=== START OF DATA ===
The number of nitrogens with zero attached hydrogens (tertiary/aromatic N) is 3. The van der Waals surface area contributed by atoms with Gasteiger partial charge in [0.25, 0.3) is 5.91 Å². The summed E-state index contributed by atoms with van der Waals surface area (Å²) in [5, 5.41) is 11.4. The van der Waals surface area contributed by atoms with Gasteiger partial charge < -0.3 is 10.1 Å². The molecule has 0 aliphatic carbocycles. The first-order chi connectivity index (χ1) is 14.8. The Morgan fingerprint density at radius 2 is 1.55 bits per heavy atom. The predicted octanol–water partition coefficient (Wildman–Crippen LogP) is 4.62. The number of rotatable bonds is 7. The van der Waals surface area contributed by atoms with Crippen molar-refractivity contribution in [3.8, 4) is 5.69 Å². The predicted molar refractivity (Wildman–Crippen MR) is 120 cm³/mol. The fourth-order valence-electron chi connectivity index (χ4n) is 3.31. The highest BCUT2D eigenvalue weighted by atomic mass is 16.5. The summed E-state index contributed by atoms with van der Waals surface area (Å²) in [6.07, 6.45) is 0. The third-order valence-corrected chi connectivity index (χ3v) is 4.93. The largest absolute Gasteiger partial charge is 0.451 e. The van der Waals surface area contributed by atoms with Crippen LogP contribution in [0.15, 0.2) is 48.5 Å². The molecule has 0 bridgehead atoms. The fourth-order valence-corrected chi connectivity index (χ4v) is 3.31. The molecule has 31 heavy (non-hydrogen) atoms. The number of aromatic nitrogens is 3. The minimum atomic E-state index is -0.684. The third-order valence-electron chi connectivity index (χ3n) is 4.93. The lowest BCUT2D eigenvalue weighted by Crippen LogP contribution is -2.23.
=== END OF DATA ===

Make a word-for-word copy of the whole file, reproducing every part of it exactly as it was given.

The number of nitrogens with zero attached hydrogens (tertiary/aromatic N) is 3. The van der Waals surface area contributed by atoms with Gasteiger partial charge in [0.25, 0.3) is 5.91 Å². The summed E-state index contributed by atoms with van der Waals surface area (Å²) in [5, 5.41) is 11.4. The van der Waals surface area contributed by atoms with Gasteiger partial charge < -0.3 is 10.1 Å². The molecule has 0 aliphatic carbocycles. The first-order chi connectivity index (χ1) is 14.8. The Morgan fingerprint density at radius 2 is 1.55 bits per heavy atom. The predicted octanol–water partition coefficient (Wildman–Crippen LogP) is 4.62. The number of rotatable bonds is 7. The van der Waals surface area contributed by atoms with Crippen molar-refractivity contribution in [3.8, 4) is 5.69 Å². The predicted molar refractivity (Wildman–Crippen MR) is 120 cm³/mol. The fourth-order valence-electron chi connectivity index (χ4n) is 3.31. The highest BCUT2D eigenvalue weighted by atomic mass is 16.5. The summed E-state index contributed by atoms with van der Waals surface area (Å²) in [6.07, 6.45) is 0. The third-order valence-corrected chi connectivity index (χ3v) is 4.93. The largest absolute Gasteiger partial charge is 0.451 e. The van der Waals surface area contributed by atoms with Crippen LogP contribution in [0.15, 0.2) is 48.5 Å². The molecule has 0 bridgehead atoms. The fourth-order valence-corrected chi connectivity index (χ4v) is 3.31. The molecule has 31 heavy (non-hydrogen) atoms. The number of aromatic nitrogens is 3. The minimum atomic E-state index is -0.684. The third-order valence-electron chi connectivity index (χ3n) is 4.93. The lowest BCUT2D eigenvalue weighted by Crippen LogP contribution is -2.23.